In 1803, Hirschhorn came into the possession of the Grand Duchy of Hesse-Darmstadt, and the monastery was dissolved once again. From 1821 to 1832 Hirschhorn was an administrative district of its own, then it became part of the district of Heppenheim, and from 1848 to 1852 it belonged to the district of Erbach. There were skirmishes between revolutionaries and Federal troops in and around Hirschhorn in 1849 in connection with the revolution of 1848/49 in Baden. In 1852 Hirschhorn was joined to the district of Lindenfels, and in 1856 it returned to the district of Heppenheim, which later became the district of Bergstraße.
Steam navigation on the Neckar was introduced in 1841 and meant a moderate economic upturn. Horse-drawn barges finally disappeared from the river in 1878, when a seventy-mile-long chain was put on the river bed on which tugs could pull themselves upstream or downstream. A lot of bargemen became redundant and lost their jobs. The Neckar Valley Railway started to operate, connecting Hirschhorn with Heidelberg and Mosbach. The railway station was built outside the historical precinct of the town in the direction of Neckarsteinach, thus providing an incentive for further expansion of the town in this direction. On the Neckar, a weir with a lock and a bridge were completed in 1933. A second lock was added in 1959. The bridge linked Hirschhorn and Ersheim, which had been practically deserted centuries before; so as early as in the 1930s a few houses and a new school for Hirschhorn (which was enlarged in 1970) were built on the left bank.
When the Second World War ended, Hirschhorn had to accommodate large numbers of evacuees, and also expellees, mainly from Sudetenland. By the end of 1946, there were about 400 evacuees, and about 415 refugees. The lack of space in the town itself made it necessary to create a new residential area on the Ersheim side. The cultivated plots and orchards of the previous centuries had to give way to housing. By 1982, nearly 1,000 homes had been built there. Today more people live in Ersheim than in the old part of the town. In 1960 Hirschhorn was recognized as a climatic health resort (Luftkurort). The village of Langenthal became part of Hirschhorn in 1972. In 1976, work was begun on the project "bridge - tunnel - bridge", which was completed in 1982 and provides a bypass for through traffic on the B 37 (Bundesstraße 37). The modern gym in Jahnstrasse was opened in 1983. The "once-in-a-century" flood of 1993 was particularly bad and left considerable damage.
Results of the elections of 27 March 2011:
|CDU||Christian Democratic Union of Germany||38.5||7||42.1||7|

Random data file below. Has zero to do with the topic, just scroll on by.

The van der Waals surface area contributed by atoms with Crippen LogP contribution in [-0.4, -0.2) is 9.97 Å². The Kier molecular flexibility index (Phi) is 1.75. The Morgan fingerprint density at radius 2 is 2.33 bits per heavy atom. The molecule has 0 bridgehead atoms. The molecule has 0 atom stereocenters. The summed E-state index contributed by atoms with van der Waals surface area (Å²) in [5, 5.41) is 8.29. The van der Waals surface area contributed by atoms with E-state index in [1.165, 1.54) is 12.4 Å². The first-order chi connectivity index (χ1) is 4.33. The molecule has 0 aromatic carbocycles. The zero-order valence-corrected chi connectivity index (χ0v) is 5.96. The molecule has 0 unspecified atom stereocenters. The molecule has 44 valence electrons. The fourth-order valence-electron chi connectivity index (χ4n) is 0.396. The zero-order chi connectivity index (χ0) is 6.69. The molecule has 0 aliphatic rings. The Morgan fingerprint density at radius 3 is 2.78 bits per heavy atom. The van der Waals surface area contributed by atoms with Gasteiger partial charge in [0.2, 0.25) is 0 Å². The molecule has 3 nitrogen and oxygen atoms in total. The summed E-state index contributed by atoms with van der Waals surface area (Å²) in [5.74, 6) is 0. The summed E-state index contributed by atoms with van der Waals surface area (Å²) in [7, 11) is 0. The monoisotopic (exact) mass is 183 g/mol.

|SPD||Social Democratic Party of Germany||31.1||5||28.2||5|
|Profil Hirschhorn||Profil Hirschhorn||30.4||5||29.6||5|
|Turnout in % of the electorate||58.5||53.2|
Rainer Sens was elected in 2011 with 64.0% of the vote.
The coat of arms of the Lords of Hirschhorn (the antler) can be found on some of the historical buildings in the town, too.
Langbein Museum, on Alleeweg at the junction of Grabengasse, displays antiquities and natural history specimens which had been collected by 19th century Hirschhorn innkeeper and amateur taxidermist Carl Langbein (1816 - 1881). It shares its building, which used to be a forestry office, with the tourist information. Between May and September this is also the starting point for free guided tours of the town and of the castle on Saturdays.
In 1844 Joseph Mallord William Turner, the famous English Romantic artist, painted some watercolours of several places in the Neckar valley. He was on a trip to Switzerland, Heidelberg, and the Rhine. Two watercolours of Hirschhorn Castle are in the possession of The Tate Gallery, London, as well as two sketches of Hirschhorn with the church of Ersheim in the foreground.
Adolf Schmitthenner, a minister at the Church of the Holy Spirit in Heidelberg at the beginning of the 20th century, wrote a novel about Frederic, the last of the knights of Hirschhorn, who died in 1632, allegedly as the result of a curse by the mother of his cousin whom he had killed in a duel. Set against the background of the Thirty Years' War, Das Deutsche Herz gives a vivid impression of the age of chivalry in its decline.
Another famous visitor to Hirschhorn was Mark Twain. He travelled from Heilbronn to Hirschhorn by boat, stayed overnight at the hotel "Zum Naturalisten" on August 9, 1878, and continued his journey to Heidelberg by coach and train. In his book A Tramp Abroad, the boat becomes a raft, and the travellers end up in Hirschhorn after a terrible storm on the Neckar from which they just manage to escape. "I dozed off to sleep while contemplating a great white stuffed owl which was looking intently down on me from a high perch with the air of a person who thought he had met me before but could not make out for certain." This same owl can still be seen at Langbein Museum today. Twain's description of Hirschhorn is still as true as it was in 1878: "...Hirschhorn is best seen from a distance, down the river. Then the clustered brown towers perched on the green hilltop, and the old battlemented stone wall stretching up and over the grassy ridge and disappearing in the leafy sea beyond, make a picture whose grace and beauty entirely satisfy the eye."
In his book Gestalten der Kindheit (People in my Childhood), which was first published as a text in a literary magazine in 1948, Heinrich Weis remembers Hirschhorn people and places of his childhood in the years before the First World War. Weis was one of the literary editors of Badische Zeitung in Freiburg from 1946 to 1965.
The first president of the Federal Republic of Germany, Theodor Heuss, also fondly remembers a visit to Hirschhorn in 1925 ("Von Ort zu Ort" - "From one place to another"). Lying in the grass on the left bank opposite the town and the castle, he thinks, "You can be wonderfully lazy here". Little did he know that years later this very spot would be the site of Hirschhorn's new school building. Heuss then wanted to draw some of the wooden Baroque figures in Ersheim Church - and was locked in by mistake. It was only by ringing the church bell that he was able to draw attention to his plight.